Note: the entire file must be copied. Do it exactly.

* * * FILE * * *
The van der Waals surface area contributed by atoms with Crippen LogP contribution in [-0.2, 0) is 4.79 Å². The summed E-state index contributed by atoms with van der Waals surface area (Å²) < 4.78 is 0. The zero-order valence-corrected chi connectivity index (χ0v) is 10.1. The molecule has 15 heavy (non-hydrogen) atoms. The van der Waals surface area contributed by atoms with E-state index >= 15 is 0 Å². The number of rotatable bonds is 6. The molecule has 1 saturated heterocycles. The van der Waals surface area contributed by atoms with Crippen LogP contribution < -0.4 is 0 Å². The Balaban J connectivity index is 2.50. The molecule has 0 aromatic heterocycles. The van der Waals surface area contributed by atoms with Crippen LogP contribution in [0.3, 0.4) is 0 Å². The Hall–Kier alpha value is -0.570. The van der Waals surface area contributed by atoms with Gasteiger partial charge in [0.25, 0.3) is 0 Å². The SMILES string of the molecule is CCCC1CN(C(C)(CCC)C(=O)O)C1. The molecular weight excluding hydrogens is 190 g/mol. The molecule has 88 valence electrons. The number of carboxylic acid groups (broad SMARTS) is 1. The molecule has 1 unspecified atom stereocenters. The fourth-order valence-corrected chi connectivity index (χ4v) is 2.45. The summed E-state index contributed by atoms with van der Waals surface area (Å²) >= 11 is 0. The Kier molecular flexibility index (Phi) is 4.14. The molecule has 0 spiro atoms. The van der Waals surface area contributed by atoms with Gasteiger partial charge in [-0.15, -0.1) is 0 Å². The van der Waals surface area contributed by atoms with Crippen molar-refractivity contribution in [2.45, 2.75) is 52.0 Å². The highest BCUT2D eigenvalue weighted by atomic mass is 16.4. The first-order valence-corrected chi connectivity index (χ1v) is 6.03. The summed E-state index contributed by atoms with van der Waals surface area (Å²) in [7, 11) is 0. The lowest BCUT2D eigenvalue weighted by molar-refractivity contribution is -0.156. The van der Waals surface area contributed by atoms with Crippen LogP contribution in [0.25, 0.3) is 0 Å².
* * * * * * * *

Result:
The van der Waals surface area contributed by atoms with Crippen LogP contribution in [-0.2, 0) is 4.79 Å². The summed E-state index contributed by atoms with van der Waals surface area (Å²) < 4.78 is 0. The zero-order valence-corrected chi connectivity index (χ0v) is 10.1. The molecule has 15 heavy (non-hydrogen) atoms. The van der Waals surface area contributed by atoms with E-state index >= 15 is 0 Å². The number of rotatable bonds is 6. The molecule has 1 saturated heterocycles. The van der Waals surface area contributed by atoms with Crippen LogP contribution < -0.4 is 0 Å². The Balaban J connectivity index is 2.50. The molecule has 0 aromatic heterocycles. The van der Waals surface area contributed by atoms with Crippen LogP contribution in [0.3, 0.4) is 0 Å². The Hall–Kier alpha value is -0.570. The van der Waals surface area contributed by atoms with Gasteiger partial charge in [0.25, 0.3) is 0 Å². The SMILES string of the molecule is CCCC1CN(C(C)(CCC)C(=O)O)C1. The molecular weight excluding hydrogens is 190 g/mol. The molecule has 88 valence electrons. The number of carboxylic acid groups (broad SMARTS) is 1. The molecule has 1 unspecified atom stereocenters. The fourth-order valence-corrected chi connectivity index (χ4v) is 2.45. The summed E-state index contributed by atoms with van der Waals surface area (Å²) >= 11 is 0. The Kier molecular flexibility index (Phi) is 4.14. The molecule has 0 spiro atoms. The van der Waals surface area contributed by atoms with Gasteiger partial charge in [-0.15, -0.1) is 0 Å². The van der Waals surface area contributed by atoms with Crippen molar-refractivity contribution in [2.45, 2.75) is 52.0 Å². The highest BCUT2D eigenvalue weighted by atomic mass is 16.4. The first-order valence-corrected chi connectivity index (χ1v) is 6.03. The summed E-state index contributed by atoms with van der Waals surface area (Å²) in [7, 11) is 0. The lowest BCUT2D eigenvalue weighted by molar-refractivity contribution is -0.156. The van der Waals surface area contributed by atoms with Crippen LogP contribution in [0.25, 0.3) is 0 Å².